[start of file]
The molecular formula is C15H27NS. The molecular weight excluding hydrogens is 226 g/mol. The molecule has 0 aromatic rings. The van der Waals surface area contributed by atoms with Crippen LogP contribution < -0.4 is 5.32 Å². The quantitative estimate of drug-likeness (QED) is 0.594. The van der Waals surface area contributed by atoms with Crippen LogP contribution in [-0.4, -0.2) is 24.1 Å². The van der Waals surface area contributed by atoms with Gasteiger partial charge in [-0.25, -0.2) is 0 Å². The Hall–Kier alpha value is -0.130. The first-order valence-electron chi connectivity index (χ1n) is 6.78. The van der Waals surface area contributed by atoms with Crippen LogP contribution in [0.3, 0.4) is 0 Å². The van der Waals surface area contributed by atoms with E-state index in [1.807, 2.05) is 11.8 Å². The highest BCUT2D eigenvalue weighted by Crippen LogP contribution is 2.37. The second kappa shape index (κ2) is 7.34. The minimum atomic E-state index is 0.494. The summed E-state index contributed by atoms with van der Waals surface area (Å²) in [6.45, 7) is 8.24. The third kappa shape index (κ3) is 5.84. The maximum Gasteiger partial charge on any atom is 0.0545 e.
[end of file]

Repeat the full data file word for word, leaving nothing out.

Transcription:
The molecular formula is C15H27NS. The molecular weight excluding hydrogens is 226 g/mol. The molecule has 0 aromatic rings. The van der Waals surface area contributed by atoms with Crippen LogP contribution < -0.4 is 5.32 Å². The quantitative estimate of drug-likeness (QED) is 0.594. The van der Waals surface area contributed by atoms with Crippen LogP contribution in [-0.4, -0.2) is 24.1 Å². The van der Waals surface area contributed by atoms with Gasteiger partial charge in [-0.25, -0.2) is 0 Å². The Hall–Kier alpha value is -0.130. The first-order valence-electron chi connectivity index (χ1n) is 6.78. The van der Waals surface area contributed by atoms with Crippen LogP contribution in [0.3, 0.4) is 0 Å². The van der Waals surface area contributed by atoms with E-state index in [1.807, 2.05) is 11.8 Å². The highest BCUT2D eigenvalue weighted by Crippen LogP contribution is 2.37. The second kappa shape index (κ2) is 7.34. The minimum atomic E-state index is 0.494. The summed E-state index contributed by atoms with van der Waals surface area (Å²) in [6.45, 7) is 8.24. The third kappa shape index (κ3) is 5.84. The maximum Gasteiger partial charge on any atom is 0.0545 e.